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Leland Stanford Junior University Football Offensive Preview
Cal makes Palo Alto their home this Saturday in the 126th edition of the Big Game.
If you’re familiar with my articles, you know that I usually write a sarcastic hit piece during Big Game week, talking about how great Stanford is while showing clips that prove otherwise. But out of respect for our ACC brethren, I am not going to do that this year. And with good reason:
Stanford is the reason we are in a real conference and not part of the Pac-3.
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Without commenting on the situation with Cal’s administration (you, a seasoned Cal fan, can read between the lines), reports were that Stanford was the one that really drove negotiations with the ACC and secured us a spot in a power conference. For that, I am grateful. In these tumultuous times of conference realignment where greedy TV execs rule the college football landscape, rivals have turned to allies all over the country: Stanford (and Notre Dame) helped Cal into the ACC, Oregon helped bring Washington to the B1G (B2G?), and USC dragged UCLA’s worthless program along with them as well.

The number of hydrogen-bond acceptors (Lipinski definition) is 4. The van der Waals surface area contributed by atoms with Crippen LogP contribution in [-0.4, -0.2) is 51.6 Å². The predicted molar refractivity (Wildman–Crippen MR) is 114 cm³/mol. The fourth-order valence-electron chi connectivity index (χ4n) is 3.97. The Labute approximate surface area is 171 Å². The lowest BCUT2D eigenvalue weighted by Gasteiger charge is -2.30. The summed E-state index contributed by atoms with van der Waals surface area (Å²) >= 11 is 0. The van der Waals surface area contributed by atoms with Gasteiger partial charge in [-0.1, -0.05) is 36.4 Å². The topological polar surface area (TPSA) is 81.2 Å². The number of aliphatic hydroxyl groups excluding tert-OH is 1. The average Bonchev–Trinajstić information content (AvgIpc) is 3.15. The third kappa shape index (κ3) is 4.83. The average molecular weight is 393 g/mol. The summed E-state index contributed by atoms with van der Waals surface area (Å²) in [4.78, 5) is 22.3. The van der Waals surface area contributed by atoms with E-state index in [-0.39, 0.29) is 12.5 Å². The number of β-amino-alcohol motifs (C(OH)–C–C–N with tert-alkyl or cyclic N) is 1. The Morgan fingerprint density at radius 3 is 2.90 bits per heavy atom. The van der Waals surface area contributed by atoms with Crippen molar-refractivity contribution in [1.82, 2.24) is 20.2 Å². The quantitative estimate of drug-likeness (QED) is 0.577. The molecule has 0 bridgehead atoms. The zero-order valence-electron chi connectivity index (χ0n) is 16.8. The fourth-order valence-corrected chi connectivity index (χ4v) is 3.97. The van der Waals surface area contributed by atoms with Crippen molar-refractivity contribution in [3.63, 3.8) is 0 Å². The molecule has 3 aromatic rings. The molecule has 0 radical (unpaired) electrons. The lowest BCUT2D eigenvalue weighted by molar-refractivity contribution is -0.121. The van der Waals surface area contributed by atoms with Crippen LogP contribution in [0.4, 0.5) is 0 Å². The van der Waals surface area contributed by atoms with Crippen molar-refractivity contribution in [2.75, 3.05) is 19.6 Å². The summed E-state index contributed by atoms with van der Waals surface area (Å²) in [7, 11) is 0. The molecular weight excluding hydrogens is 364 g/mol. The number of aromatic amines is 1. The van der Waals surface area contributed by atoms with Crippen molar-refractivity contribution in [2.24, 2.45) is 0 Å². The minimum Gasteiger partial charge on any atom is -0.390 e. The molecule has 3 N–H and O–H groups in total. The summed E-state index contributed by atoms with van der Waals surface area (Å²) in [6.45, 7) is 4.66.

(I am not convinced that last one was out of benevolence or desire to keep rivalry games; I don’t believe USC cares about anything more than money, and dragging UCLA along prevented any other conference from gaining a foothold in the LA TV market (not that anyone cares to watch UCLA games in LA), which only helped cement the death of the Pac-12.)
It’s times like these that help us realize who the real enemies are. Stanford is our rival and I respect them. USC, UCLA, FOX… not so much. As much as I am disappointed for the death of the Pacific Conference, I am grateful that we have one college football tradition that will continue (at least until the TV Networks realize they overpaid for teams like USC and need to cut costs, triggering another round of realignment where they trim the Rutgers and Indianas out of the semi-pro “power” conferences).
So thank you, Stanford.
Now that I have that out of the way, let’s go over all the reasons that Stanford sucks and I hate them.
There are a lot of pressing questions about this Stanford team. Chief among them: is Stanford wide receiver Tiger Bachmeier named after the illustrious Stanford grad, renowned serial philander Tiger Woods? No one can say for certain.
As you’ve probably heard by now, Stanford is led former Cal quarterback great, Troy Taylor. I know there are Cal fans out there who would have liked to see Troy Taylor at the helm of this Cal team.
If there’s one thing I know about Troy Taylor, it’s that he is going to slav squat the whole goddamn game. Either that or stare at the ground in dejected disappointment.
There’s a lot to cover, so let’s get into it.